Ben Minicucci - Alaska Air Group, Inc. - COO & EVP, Operations

This is Ben Minicucci. In the short term with the lease structures on the Airbus, we will have eight 320s and eight 321s in our fleet for the next five years. What I will tell you is we’re interested to learn about this airplane. We’ll take the time to learn about it properly and make any long-term fleet decisions in due course.

What I will say is we are extremely happy with the Boeing 737. It is just an awesome, awesome airplane. We have a terrific relationship with the Boeing Company, and we will be extremely methodical and deliberate as we make fleet decisions in the coming future.



Mark Eliasen - Alaska Air Group, Inc. - VP, Finance & Treasurer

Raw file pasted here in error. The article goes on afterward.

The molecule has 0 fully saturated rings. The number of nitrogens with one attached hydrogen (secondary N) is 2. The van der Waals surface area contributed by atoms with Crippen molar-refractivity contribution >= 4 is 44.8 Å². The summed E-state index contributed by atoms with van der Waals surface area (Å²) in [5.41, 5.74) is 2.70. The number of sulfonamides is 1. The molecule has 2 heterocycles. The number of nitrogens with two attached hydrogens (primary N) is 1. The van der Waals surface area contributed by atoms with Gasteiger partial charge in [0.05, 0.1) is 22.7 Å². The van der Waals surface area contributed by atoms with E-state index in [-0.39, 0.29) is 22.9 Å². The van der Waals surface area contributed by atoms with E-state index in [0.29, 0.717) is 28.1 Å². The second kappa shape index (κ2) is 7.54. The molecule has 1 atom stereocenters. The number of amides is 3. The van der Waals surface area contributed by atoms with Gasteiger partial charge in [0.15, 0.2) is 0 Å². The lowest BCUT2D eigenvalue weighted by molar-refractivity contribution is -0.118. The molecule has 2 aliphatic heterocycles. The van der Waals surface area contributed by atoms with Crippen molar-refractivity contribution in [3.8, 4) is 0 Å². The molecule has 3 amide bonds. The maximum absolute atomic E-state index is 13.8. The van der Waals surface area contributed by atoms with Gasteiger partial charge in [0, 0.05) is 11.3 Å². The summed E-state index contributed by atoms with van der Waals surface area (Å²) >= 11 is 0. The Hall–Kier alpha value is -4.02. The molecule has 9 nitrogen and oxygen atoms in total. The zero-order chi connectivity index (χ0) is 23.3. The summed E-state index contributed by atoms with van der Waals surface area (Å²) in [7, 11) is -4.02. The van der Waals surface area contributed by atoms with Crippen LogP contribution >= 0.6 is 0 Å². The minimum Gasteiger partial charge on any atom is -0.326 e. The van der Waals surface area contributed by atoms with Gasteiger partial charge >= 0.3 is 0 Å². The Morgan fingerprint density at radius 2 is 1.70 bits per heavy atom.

Yes, this is Mark [Eliasen]. I’ll just add on that Boeing is a great partner to us as the way they support their product. They are really behind all of their operators, and we couldn’t be more pleased with Boeing’s support for their fleet. We’ll look forward to working with Airbus and hopefully give you a good relationship with them as well.



Bryan Zidar - Alaska Air Group, Inc. - Managing Director of Corporate Communications

Okay, another question from online. “You noted with the Virgin acquisition the Company will gain from many slots on the East Coast. Regarding slots, is it a use-it-or-lose-it policy? I’m wondering if Air Group will need to lose money to operate unprofitable routes as not to lose those valuable East Coast slots?”



Andrew Harrison - Alaska Air Group, Inc. - EVP & Chief Commercial Officer